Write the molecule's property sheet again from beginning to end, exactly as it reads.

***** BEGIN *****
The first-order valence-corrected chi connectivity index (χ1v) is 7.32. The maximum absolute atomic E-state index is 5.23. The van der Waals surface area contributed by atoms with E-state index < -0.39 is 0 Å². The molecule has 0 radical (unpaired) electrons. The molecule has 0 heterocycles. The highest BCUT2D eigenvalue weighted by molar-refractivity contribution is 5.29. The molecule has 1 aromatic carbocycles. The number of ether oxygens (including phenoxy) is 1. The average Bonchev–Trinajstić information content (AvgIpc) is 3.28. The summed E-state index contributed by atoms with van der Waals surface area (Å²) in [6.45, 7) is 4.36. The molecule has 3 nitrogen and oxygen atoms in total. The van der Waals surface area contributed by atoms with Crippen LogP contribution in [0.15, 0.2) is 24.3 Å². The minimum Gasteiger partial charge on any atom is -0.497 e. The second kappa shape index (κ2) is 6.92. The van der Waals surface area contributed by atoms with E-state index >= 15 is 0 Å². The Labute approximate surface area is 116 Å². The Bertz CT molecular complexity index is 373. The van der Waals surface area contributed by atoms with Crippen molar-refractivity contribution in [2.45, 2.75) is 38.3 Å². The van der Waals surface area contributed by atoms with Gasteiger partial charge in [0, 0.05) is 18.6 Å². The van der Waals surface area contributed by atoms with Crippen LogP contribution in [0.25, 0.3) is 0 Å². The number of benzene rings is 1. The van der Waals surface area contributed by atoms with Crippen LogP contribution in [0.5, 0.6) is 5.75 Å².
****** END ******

The first-order valence-corrected chi connectivity index (χ1v) is 7.32. The maximum absolute atomic E-state index is 5.23. The van der Waals surface area contributed by atoms with E-state index < -0.39 is 0 Å². The molecule has 0 radical (unpaired) electrons. The molecule has 0 heterocycles. The highest BCUT2D eigenvalue weighted by molar-refractivity contribution is 5.29. The molecule has 1 aromatic carbocycles. The number of ether oxygens (including phenoxy) is 1. The average Bonchev–Trinajstić information content (AvgIpc) is 3.28. The summed E-state index contributed by atoms with van der Waals surface area (Å²) in [6.45, 7) is 4.36. The molecule has 3 nitrogen and oxygen atoms in total. The van der Waals surface area contributed by atoms with Crippen LogP contribution in [0.15, 0.2) is 24.3 Å². The minimum Gasteiger partial charge on any atom is -0.497 e. The second kappa shape index (κ2) is 6.92. The van der Waals surface area contributed by atoms with E-state index >= 15 is 0 Å². The Labute approximate surface area is 116 Å². The Bertz CT molecular complexity index is 373. The van der Waals surface area contributed by atoms with Crippen molar-refractivity contribution in [2.45, 2.75) is 38.3 Å². The van der Waals surface area contributed by atoms with Gasteiger partial charge in [0, 0.05) is 18.6 Å². The van der Waals surface area contributed by atoms with Crippen LogP contribution in [0.25, 0.3) is 0 Å². The number of benzene rings is 1. The van der Waals surface area contributed by atoms with Crippen LogP contribution in [0.5, 0.6) is 5.75 Å².